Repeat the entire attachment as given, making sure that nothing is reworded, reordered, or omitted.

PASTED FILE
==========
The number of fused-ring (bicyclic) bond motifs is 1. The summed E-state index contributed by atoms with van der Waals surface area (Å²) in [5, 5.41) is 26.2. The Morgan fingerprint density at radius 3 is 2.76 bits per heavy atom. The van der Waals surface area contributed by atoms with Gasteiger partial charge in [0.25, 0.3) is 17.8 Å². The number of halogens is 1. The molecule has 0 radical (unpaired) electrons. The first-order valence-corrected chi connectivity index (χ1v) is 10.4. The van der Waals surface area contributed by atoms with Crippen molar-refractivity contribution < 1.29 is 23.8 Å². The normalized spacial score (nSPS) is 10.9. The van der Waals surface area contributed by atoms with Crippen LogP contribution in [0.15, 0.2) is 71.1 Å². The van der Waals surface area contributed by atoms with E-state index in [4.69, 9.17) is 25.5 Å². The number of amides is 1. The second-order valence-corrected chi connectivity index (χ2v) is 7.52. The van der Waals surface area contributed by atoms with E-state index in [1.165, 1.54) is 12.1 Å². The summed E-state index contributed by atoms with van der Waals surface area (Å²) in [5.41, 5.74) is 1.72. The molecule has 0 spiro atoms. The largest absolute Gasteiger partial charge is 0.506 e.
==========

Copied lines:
The number of fused-ring (bicyclic) bond motifs is 1. The summed E-state index contributed by atoms with van der Waals surface area (Å²) in [5, 5.41) is 26.2. The Morgan fingerprint density at radius 3 is 2.76 bits per heavy atom. The van der Waals surface area contributed by atoms with Gasteiger partial charge in [0.25, 0.3) is 17.8 Å². The number of halogens is 1. The molecule has 0 radical (unpaired) electrons. The first-order valence-corrected chi connectivity index (χ1v) is 10.4. The van der Waals surface area contributed by atoms with Crippen molar-refractivity contribution < 1.29 is 23.8 Å². The normalized spacial score (nSPS) is 10.9. The van der Waals surface area contributed by atoms with Crippen LogP contribution in [0.15, 0.2) is 71.1 Å². The van der Waals surface area contributed by atoms with E-state index in [4.69, 9.17) is 25.5 Å². The number of amides is 1. The second-order valence-corrected chi connectivity index (χ2v) is 7.52. The van der Waals surface area contributed by atoms with E-state index in [1.165, 1.54) is 12.1 Å². The summed E-state index contributed by atoms with van der Waals surface area (Å²) in [5.41, 5.74) is 1.72. The molecule has 0 spiro atoms. The largest absolute Gasteiger partial charge is 0.506 e.